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In the outgoing week, the Cabinet of Ministers extended the adaptive quarantine for another two months – until October 31. The government was forced to take a step due to the increase in the COVID-19 incidence across country.

In August, the daily number of new cases beat anti-records several times, exceeding 2,000 a day, while the total number of cases recorded has already reached 100,000.

The Cabinet also shut entertainment facilities and clubs even in relatively safe areas to minimize the spread of the disease.

"Restrictive measures will also strengthen in those regions where the level of epidemiological danger is "green", namely, by banning discos, entertainment facilities, and nightclubs, and catering establishments with entertainment areas," said Minister of Health Maksym Stepanov.

The "red zone" now includes Chernivtsi and Ivano-Frankivsk, as well as some areas of Rivne, Ternopil regions and a number of cities of regional significance – Kalush, Kolomyia, and Izmail. From midnight Monday, August 31, public transport and catering establishments will be banned there.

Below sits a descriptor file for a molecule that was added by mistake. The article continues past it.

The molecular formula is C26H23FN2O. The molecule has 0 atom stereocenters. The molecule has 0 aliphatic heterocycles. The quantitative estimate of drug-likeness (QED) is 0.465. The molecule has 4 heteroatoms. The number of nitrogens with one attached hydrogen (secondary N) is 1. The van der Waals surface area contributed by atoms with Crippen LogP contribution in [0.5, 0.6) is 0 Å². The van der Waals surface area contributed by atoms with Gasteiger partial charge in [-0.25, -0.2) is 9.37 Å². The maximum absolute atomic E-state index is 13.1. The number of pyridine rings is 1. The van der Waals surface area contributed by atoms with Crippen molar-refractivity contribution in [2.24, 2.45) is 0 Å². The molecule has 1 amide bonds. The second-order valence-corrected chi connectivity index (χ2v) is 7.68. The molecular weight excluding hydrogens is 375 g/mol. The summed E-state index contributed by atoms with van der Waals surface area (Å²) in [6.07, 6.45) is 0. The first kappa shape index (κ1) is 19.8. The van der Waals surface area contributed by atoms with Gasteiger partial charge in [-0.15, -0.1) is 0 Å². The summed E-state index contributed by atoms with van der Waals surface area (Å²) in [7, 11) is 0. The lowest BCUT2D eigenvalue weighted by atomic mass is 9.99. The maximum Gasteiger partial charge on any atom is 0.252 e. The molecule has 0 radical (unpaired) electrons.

At the same time, the Cabinet banned foreigners from entering Ukraine until September 28. The restriction does not apply to diplomats and representatives of international missions or organizations, as well as persons who transit through Ukraine, study in Ukraine, or serve with the Ukrainian Army, permanently reside in the country and have a residence permit. The exception also applies to refugees and persons in need of complementary protection, in view of the ongoing protests against rigged presidential elections in neighboring Belarus.

"Citizens of Belarus who are under pressure or persecution and need additional protection can always get it in Ukraine," Prime Minister Shmyhal said.

The government has repeatedly extended the quarantine since its introduction on March 12. And there is no guarantee that after November 1, the Cabinet will not renew it again, especially against the background of the traditional surge in the incidence of various SARS diseases in the autumn. However, the head of government assured that the Cabinet does not intend to introduce tough measures in the event of a second wave of coronavirus and will rely on adaptive quarantine and containment of new outbreaks.